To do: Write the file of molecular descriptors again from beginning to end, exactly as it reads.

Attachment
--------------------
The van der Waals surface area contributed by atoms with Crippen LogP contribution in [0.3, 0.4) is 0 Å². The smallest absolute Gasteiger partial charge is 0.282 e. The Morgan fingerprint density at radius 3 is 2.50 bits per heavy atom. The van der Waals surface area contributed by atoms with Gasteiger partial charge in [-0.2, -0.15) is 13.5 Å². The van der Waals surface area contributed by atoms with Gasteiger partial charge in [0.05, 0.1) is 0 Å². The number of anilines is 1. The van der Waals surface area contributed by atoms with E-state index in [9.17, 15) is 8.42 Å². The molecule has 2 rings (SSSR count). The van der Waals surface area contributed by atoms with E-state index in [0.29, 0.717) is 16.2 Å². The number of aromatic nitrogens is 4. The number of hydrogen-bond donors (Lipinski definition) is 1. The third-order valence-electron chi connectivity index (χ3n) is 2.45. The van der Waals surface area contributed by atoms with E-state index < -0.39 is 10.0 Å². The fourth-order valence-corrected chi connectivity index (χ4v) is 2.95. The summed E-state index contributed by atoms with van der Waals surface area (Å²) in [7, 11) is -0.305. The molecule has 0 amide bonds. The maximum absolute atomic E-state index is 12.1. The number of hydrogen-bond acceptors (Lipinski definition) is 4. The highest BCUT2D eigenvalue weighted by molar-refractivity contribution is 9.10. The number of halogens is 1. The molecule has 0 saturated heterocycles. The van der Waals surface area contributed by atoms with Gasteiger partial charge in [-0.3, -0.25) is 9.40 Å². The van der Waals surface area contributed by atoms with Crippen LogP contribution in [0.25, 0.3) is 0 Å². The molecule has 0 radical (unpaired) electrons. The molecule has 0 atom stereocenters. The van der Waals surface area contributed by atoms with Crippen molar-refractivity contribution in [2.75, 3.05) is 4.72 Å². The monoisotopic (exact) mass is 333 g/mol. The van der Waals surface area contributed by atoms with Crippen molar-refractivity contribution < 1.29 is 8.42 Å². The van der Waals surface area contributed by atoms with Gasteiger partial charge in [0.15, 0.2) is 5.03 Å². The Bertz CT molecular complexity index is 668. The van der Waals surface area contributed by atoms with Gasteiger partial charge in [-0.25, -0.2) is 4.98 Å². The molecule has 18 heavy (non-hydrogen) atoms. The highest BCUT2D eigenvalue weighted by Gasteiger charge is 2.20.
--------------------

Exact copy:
The van der Waals surface area contributed by atoms with Crippen LogP contribution in [0.3, 0.4) is 0 Å². The smallest absolute Gasteiger partial charge is 0.282 e. The Morgan fingerprint density at radius 3 is 2.50 bits per heavy atom. The van der Waals surface area contributed by atoms with Gasteiger partial charge in [-0.2, -0.15) is 13.5 Å². The van der Waals surface area contributed by atoms with Gasteiger partial charge in [0.05, 0.1) is 0 Å². The number of anilines is 1. The van der Waals surface area contributed by atoms with E-state index in [9.17, 15) is 8.42 Å². The molecule has 2 rings (SSSR count). The van der Waals surface area contributed by atoms with E-state index in [0.29, 0.717) is 16.2 Å². The number of aromatic nitrogens is 4. The number of hydrogen-bond donors (Lipinski definition) is 1. The third-order valence-electron chi connectivity index (χ3n) is 2.45. The van der Waals surface area contributed by atoms with E-state index < -0.39 is 10.0 Å². The fourth-order valence-corrected chi connectivity index (χ4v) is 2.95. The summed E-state index contributed by atoms with van der Waals surface area (Å²) in [7, 11) is -0.305. The molecule has 0 amide bonds. The maximum absolute atomic E-state index is 12.1. The number of hydrogen-bond acceptors (Lipinski definition) is 4. The highest BCUT2D eigenvalue weighted by molar-refractivity contribution is 9.10. The number of halogens is 1. The molecule has 0 saturated heterocycles. The van der Waals surface area contributed by atoms with Gasteiger partial charge in [-0.3, -0.25) is 9.40 Å². The van der Waals surface area contributed by atoms with Crippen LogP contribution in [0.25, 0.3) is 0 Å². The molecule has 0 radical (unpaired) electrons. The molecule has 0 atom stereocenters. The van der Waals surface area contributed by atoms with Crippen molar-refractivity contribution in [2.75, 3.05) is 4.72 Å². The monoisotopic (exact) mass is 333 g/mol. The van der Waals surface area contributed by atoms with Crippen molar-refractivity contribution < 1.29 is 8.42 Å². The van der Waals surface area contributed by atoms with Gasteiger partial charge in [0.15, 0.2) is 5.03 Å². The Bertz CT molecular complexity index is 668. The van der Waals surface area contributed by atoms with Gasteiger partial charge in [-0.25, -0.2) is 4.98 Å². The molecule has 18 heavy (non-hydrogen) atoms. The highest BCUT2D eigenvalue weighted by Gasteiger charge is 2.20.